‘We really wanted to represent the diversity of people who call themselves Muslims.’
– Yasmin Gurreeboo
Lur Alghurabi, who wrote the piece with Manal Younus and makes her debut as a playwright with Jumu’ah, couldn’t be happier the production will continue to tour schools after DreamBig.
‘What excited me about it was that I was given an opportunity to speak to myself when I was younger,’ said Alghurabi. ‘I realised how much hunger I had for owned voices, for stories that were told by us and for us.’
Growing up as a migrant, Alghurabi says she never saw teenagers who looked like her explore questions of identity on screen or on the stage. To write her characters, she drew on her memories of her own siblings and cousins as kids – she remembers them as being colourful and autonomous characters, unafraid of contradictions.
‘We were children with a lot of depth, and that wasn’t something I saw in migrant stories. Instead, there was a flat narrative around migrant families where they’re expected to fit into certain boxes and they didn’t get to have choices about who they wanted to be.’
Alghurabi took joy in ditching the stereotypes for Jumu’ah. ‘We don’t go into why they became migrants; we don’t go into their parents at all. It was really fun to create characters that are as wild and free as they thought they were. They are hopeful, just kids, really.’
This playful energy is reflected in the production, where Gurreeboo was inspired to adopt a stripped down, dynamic format that relies on physical theatre, movement and mime. Immersed in this signature style when she was herself a student at the Jacques Lecoq International Theatre School in Paris, Gurreeboo knew it would set the tone for Jumu’ah, and draw audiences in.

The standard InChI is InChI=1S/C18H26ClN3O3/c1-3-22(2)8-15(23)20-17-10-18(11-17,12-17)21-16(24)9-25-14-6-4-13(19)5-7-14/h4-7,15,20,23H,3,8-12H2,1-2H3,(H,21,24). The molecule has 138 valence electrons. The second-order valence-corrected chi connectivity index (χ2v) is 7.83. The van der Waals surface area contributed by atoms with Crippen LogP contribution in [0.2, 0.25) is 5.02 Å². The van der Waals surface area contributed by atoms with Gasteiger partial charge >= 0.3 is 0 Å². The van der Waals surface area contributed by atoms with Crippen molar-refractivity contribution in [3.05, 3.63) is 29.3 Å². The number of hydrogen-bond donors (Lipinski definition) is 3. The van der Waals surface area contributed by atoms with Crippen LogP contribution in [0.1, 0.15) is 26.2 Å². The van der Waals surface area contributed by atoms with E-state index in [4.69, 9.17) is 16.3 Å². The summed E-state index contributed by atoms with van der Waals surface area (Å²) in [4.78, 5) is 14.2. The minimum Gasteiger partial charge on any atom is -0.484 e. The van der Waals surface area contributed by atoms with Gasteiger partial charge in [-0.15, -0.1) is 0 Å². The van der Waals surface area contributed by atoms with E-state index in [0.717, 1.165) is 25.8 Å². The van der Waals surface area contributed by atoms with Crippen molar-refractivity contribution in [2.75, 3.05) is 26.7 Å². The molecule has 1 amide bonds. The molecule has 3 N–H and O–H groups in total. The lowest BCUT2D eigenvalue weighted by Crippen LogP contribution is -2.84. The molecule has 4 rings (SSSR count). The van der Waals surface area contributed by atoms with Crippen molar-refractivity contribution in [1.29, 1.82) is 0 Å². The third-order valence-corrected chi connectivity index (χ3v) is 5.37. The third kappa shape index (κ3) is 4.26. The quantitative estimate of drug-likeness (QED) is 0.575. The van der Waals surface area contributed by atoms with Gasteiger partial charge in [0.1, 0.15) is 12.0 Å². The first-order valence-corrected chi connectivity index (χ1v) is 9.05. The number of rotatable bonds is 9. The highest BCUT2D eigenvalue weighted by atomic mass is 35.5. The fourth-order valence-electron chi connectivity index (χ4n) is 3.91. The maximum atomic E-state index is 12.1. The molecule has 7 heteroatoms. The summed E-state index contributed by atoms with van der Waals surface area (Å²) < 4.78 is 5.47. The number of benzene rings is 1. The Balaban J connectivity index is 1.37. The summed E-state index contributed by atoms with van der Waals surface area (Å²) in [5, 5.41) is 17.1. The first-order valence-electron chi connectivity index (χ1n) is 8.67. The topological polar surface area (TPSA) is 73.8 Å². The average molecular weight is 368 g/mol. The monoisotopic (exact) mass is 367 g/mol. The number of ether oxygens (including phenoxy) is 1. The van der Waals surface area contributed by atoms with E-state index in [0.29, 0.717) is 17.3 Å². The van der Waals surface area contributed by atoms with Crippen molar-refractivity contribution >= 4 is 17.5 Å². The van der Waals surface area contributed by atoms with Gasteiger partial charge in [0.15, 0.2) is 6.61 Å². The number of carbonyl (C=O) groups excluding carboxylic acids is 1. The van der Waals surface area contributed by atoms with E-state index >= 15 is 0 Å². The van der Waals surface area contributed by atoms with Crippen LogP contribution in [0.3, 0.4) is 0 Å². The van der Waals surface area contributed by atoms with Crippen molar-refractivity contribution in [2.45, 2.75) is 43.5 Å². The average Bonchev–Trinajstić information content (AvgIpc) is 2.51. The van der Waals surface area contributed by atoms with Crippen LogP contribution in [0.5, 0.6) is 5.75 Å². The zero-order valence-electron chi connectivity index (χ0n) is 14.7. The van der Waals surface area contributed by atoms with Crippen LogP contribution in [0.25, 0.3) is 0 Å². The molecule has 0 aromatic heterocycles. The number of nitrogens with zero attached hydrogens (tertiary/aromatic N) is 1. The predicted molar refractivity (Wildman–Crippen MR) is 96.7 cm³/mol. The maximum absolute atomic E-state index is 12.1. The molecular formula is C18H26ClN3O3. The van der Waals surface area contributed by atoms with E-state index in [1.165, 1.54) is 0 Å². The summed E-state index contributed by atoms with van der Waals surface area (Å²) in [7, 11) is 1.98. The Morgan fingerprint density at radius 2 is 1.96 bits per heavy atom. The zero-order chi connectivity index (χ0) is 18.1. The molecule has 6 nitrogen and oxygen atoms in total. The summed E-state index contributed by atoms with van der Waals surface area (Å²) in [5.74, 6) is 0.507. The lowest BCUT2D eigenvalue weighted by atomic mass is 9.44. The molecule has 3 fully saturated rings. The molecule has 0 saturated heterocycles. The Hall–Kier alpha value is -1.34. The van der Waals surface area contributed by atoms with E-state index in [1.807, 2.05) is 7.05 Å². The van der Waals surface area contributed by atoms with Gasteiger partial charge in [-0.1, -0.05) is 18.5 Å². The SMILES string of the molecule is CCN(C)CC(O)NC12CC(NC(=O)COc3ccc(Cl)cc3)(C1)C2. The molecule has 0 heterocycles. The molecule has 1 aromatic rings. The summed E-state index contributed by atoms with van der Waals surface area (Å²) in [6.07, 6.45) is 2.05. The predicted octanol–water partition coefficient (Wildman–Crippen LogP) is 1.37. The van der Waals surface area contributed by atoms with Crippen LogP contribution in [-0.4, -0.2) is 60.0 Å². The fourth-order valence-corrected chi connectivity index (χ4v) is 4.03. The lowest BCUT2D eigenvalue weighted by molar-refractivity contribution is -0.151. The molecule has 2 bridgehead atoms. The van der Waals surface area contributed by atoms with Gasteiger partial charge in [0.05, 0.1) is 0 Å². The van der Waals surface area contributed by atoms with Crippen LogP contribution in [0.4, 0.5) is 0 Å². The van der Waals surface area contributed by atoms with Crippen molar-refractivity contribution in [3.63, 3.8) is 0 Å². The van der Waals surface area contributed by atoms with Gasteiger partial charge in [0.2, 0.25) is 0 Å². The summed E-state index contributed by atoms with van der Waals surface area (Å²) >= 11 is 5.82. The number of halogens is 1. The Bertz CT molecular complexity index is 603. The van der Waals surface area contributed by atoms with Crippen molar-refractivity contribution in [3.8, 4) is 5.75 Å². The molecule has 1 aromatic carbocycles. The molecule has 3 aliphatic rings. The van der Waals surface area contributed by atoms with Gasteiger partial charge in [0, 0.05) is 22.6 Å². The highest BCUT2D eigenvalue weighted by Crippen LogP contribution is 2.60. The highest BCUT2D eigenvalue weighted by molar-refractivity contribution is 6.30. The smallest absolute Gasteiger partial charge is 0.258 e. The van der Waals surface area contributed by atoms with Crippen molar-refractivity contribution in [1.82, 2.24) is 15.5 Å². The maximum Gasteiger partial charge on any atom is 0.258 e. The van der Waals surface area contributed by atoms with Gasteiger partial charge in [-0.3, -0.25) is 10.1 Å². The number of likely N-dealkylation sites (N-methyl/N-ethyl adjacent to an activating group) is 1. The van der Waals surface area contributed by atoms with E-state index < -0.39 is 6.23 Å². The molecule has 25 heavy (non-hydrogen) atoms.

As a result, the actors work within a tight square, using the beat (and the music designed by Nelya Valamanesh) to segue into each new scene, moving fluidly between roles, using their bodies to create context and frame the scene.
Rami Saaid who first worked on an iteration of Jumu’ah in 2019, is excited by how the performance has evolved in the run up to its debut. ‘I owe a big hand to Yasmin for pushing it in that direction. It’s interesting because it’s really opened my eyes to what theatre can be,’ he says, explaining that the need to switch between roles, and even recreate objects such as a television camera, a bench or a car with just their bodies was a real challenge. ‘The physicality of this production is different. It was fascinating to see how the human body can be used to represent such diversity.’
But Saaid is perhaps most proud not of his performance but of the tangible representation the role offers, not just for his community, but for his chosen field. He knows there will be kids from a similar background in the audience, and when they see him on stage, they’ll see new possibilities.
‘There are a lot of people who live their whole lives without acknowledging there are people with other realities, who live different lives to them. And this is true of every culture – we can get so wrapped up that we forget about all the others. It’s key that we stay open to new experiences and to the people around us,’ Saaid says.
Find out more about Jumu’ah (Friday Prayers).